No request has been made for Manning to be placed in a women’s prison.

Manning’s struggle with gender identity disorder–that sense of being a woman trapped in a man’s body–was discussed as part of his defense during his military court-martial.

Supporters are asking the military to reduce Manning’s prison sentence and requesting a presidential pardon, though that is not expected to happen.

Manning received the stiffest punishment ever handed out in the U.S. for leaking information to the media. With good behavior and credit for more than three years of time served, Manning could be out in as little as seven years, the soldier’s attorney David Coombs said.

“All inmates are considered soldiers and are treated as such with access to mental health professionals, including a psychiatrist, psychologist, social workers and behavioral science non-commissioned officers,” Army spokesman George Wright said.

Many transgender people use cross-sex hormone treatments to alter their gender characteristics. Guidelines from the Endocrine Society endorse the therapy along with monitoring for potential health risks of long-term use. For instance, high doses of the female sex hormone estrogen given to someone born male promote breast development.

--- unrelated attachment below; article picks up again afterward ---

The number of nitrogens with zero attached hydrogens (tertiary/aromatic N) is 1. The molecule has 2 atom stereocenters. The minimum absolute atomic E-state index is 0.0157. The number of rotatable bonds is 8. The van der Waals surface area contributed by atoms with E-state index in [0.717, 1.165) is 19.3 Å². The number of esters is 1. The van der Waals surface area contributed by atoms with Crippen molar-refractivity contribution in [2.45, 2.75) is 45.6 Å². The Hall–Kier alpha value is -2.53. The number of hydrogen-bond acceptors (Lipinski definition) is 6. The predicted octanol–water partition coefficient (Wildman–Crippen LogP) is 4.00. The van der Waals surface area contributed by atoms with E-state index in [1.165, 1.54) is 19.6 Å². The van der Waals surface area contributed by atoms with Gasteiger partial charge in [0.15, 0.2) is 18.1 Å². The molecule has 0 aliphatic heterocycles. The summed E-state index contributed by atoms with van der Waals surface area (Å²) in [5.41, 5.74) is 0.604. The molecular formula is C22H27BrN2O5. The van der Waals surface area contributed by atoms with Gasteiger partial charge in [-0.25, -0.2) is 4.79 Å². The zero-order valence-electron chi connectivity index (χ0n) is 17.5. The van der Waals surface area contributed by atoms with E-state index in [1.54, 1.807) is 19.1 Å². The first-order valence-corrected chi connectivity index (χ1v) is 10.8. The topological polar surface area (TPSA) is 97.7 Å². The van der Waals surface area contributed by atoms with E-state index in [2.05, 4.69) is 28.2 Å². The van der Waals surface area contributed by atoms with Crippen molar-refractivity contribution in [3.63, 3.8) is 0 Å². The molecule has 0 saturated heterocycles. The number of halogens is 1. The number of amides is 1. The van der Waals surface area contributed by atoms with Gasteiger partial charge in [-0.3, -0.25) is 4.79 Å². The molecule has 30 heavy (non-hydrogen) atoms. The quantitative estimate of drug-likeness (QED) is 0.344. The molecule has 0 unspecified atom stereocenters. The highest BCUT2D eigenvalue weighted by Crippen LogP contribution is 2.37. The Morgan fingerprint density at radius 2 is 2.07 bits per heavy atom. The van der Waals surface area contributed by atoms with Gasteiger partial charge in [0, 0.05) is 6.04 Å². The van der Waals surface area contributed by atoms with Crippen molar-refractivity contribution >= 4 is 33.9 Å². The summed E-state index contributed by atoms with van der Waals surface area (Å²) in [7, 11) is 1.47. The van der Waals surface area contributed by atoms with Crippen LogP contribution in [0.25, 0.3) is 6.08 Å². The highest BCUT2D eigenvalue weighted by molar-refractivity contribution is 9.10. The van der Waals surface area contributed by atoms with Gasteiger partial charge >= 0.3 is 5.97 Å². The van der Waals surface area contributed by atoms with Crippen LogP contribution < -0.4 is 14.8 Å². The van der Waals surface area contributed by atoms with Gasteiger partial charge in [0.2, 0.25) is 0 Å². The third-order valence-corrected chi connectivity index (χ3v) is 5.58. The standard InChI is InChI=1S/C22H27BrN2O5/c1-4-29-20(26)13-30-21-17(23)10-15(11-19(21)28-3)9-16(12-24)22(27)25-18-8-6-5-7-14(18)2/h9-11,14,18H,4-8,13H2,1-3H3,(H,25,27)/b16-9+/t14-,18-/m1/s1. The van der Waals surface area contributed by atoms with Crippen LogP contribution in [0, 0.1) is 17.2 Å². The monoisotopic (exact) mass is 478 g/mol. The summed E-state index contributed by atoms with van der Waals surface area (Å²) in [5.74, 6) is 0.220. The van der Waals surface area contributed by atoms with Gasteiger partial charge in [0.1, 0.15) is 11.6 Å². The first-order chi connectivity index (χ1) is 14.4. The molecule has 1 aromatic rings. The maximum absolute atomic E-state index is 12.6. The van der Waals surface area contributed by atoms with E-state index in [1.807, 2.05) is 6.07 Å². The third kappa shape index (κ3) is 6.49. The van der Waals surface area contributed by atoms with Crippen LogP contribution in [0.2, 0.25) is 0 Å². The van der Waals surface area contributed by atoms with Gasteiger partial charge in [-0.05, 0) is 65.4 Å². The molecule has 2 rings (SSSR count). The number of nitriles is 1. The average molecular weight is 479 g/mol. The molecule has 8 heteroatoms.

Leavenworth is an all-male prison. Spokesman George Marcec said there had never been a case similar to Manning’s, and the soldier would need to petition for a transfer to a federal prison to receive hormone treatment.

As far as where Manning would be held, the prison staff has some leeway to separate them from the general population based on the security risk to themselves and others, Marcec said.

Manning has spent more than two years at a minimum-to-medium-security facility for pretrial prisoners at Leavenworth, but after sentencing, he was to be moved to military’s only maximum-security prison, which is also at Leavenworth.

Greg Rinckey, a former Army prosecutor and now a lawyer in Albany, N.Y., said he doubted the military would voluntarily move Manning to a civilian prison, but that a transfer could be ordered by a judge. He said if Manning dressed as a woman, the soldier might have to be segregated from the general population.

He also said the military was adamant about not providing hormone treatment.